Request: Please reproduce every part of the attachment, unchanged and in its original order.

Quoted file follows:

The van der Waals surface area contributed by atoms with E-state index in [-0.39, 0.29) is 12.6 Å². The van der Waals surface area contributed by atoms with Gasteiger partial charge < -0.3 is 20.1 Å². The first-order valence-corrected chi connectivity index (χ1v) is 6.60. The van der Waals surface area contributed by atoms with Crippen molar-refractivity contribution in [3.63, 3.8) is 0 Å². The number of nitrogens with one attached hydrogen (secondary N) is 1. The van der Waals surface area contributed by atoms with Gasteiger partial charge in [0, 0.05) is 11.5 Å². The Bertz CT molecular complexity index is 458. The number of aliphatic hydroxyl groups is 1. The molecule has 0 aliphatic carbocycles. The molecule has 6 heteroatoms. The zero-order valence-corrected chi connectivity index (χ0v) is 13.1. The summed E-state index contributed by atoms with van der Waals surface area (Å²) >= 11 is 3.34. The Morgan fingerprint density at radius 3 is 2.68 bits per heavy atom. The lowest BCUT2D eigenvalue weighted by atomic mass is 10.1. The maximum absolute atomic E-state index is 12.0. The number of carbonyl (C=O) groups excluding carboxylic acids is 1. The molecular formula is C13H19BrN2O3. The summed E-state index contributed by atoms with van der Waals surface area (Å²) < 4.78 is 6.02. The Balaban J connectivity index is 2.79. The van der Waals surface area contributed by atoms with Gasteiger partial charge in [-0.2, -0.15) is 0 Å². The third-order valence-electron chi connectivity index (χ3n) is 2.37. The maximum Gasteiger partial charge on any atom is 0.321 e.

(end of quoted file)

The van der Waals surface area contributed by atoms with E-state index in [-0.39, 0.29) is 12.6 Å². The van der Waals surface area contributed by atoms with Gasteiger partial charge < -0.3 is 20.1 Å². The first-order valence-corrected chi connectivity index (χ1v) is 6.60. The van der Waals surface area contributed by atoms with Crippen molar-refractivity contribution in [3.63, 3.8) is 0 Å². The number of nitrogens with one attached hydrogen (secondary N) is 1. The van der Waals surface area contributed by atoms with Gasteiger partial charge in [0, 0.05) is 11.5 Å². The Bertz CT molecular complexity index is 458. The number of aliphatic hydroxyl groups is 1. The molecule has 0 aliphatic carbocycles. The molecule has 6 heteroatoms. The zero-order valence-corrected chi connectivity index (χ0v) is 13.1. The summed E-state index contributed by atoms with van der Waals surface area (Å²) >= 11 is 3.34. The Morgan fingerprint density at radius 3 is 2.68 bits per heavy atom. The lowest BCUT2D eigenvalue weighted by atomic mass is 10.1. The maximum absolute atomic E-state index is 12.0. The number of carbonyl (C=O) groups excluding carboxylic acids is 1. The molecular formula is C13H19BrN2O3. The summed E-state index contributed by atoms with van der Waals surface area (Å²) < 4.78 is 6.02. The Balaban J connectivity index is 2.79. The van der Waals surface area contributed by atoms with Gasteiger partial charge in [-0.2, -0.15) is 0 Å². The third-order valence-electron chi connectivity index (χ3n) is 2.37. The maximum Gasteiger partial charge on any atom is 0.321 e.